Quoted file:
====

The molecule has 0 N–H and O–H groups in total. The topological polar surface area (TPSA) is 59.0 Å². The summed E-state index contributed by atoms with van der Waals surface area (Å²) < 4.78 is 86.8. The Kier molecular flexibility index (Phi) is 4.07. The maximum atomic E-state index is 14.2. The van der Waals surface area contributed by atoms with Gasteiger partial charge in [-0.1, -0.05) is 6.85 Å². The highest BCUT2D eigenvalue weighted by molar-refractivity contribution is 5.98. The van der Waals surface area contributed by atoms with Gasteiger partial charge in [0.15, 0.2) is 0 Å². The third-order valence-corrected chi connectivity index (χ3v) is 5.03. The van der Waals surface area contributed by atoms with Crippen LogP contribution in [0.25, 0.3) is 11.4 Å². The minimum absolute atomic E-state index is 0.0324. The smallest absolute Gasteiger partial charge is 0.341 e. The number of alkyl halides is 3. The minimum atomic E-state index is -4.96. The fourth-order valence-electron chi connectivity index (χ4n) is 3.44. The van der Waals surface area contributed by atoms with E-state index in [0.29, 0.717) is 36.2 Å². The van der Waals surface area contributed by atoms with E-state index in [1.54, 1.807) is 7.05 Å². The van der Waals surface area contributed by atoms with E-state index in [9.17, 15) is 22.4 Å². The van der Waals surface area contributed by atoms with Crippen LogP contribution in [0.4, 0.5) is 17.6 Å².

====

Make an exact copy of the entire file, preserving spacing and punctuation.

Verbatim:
The molecule has 0 N–H and O–H groups in total. The topological polar surface area (TPSA) is 59.0 Å². The summed E-state index contributed by atoms with van der Waals surface area (Å²) < 4.78 is 86.8. The Kier molecular flexibility index (Phi) is 4.07. The maximum atomic E-state index is 14.2. The van der Waals surface area contributed by atoms with Gasteiger partial charge in [-0.1, -0.05) is 6.85 Å². The highest BCUT2D eigenvalue weighted by molar-refractivity contribution is 5.98. The van der Waals surface area contributed by atoms with Gasteiger partial charge in [0.15, 0.2) is 0 Å². The third-order valence-corrected chi connectivity index (χ3v) is 5.03. The van der Waals surface area contributed by atoms with Crippen LogP contribution in [0.25, 0.3) is 11.4 Å². The minimum absolute atomic E-state index is 0.0324. The smallest absolute Gasteiger partial charge is 0.341 e. The number of alkyl halides is 3. The minimum atomic E-state index is -4.96. The fourth-order valence-electron chi connectivity index (χ4n) is 3.44. The van der Waals surface area contributed by atoms with E-state index in [0.29, 0.717) is 36.2 Å². The van der Waals surface area contributed by atoms with E-state index in [1.54, 1.807) is 7.05 Å². The van der Waals surface area contributed by atoms with E-state index in [9.17, 15) is 22.4 Å². The van der Waals surface area contributed by atoms with Crippen LogP contribution in [0.4, 0.5) is 17.6 Å².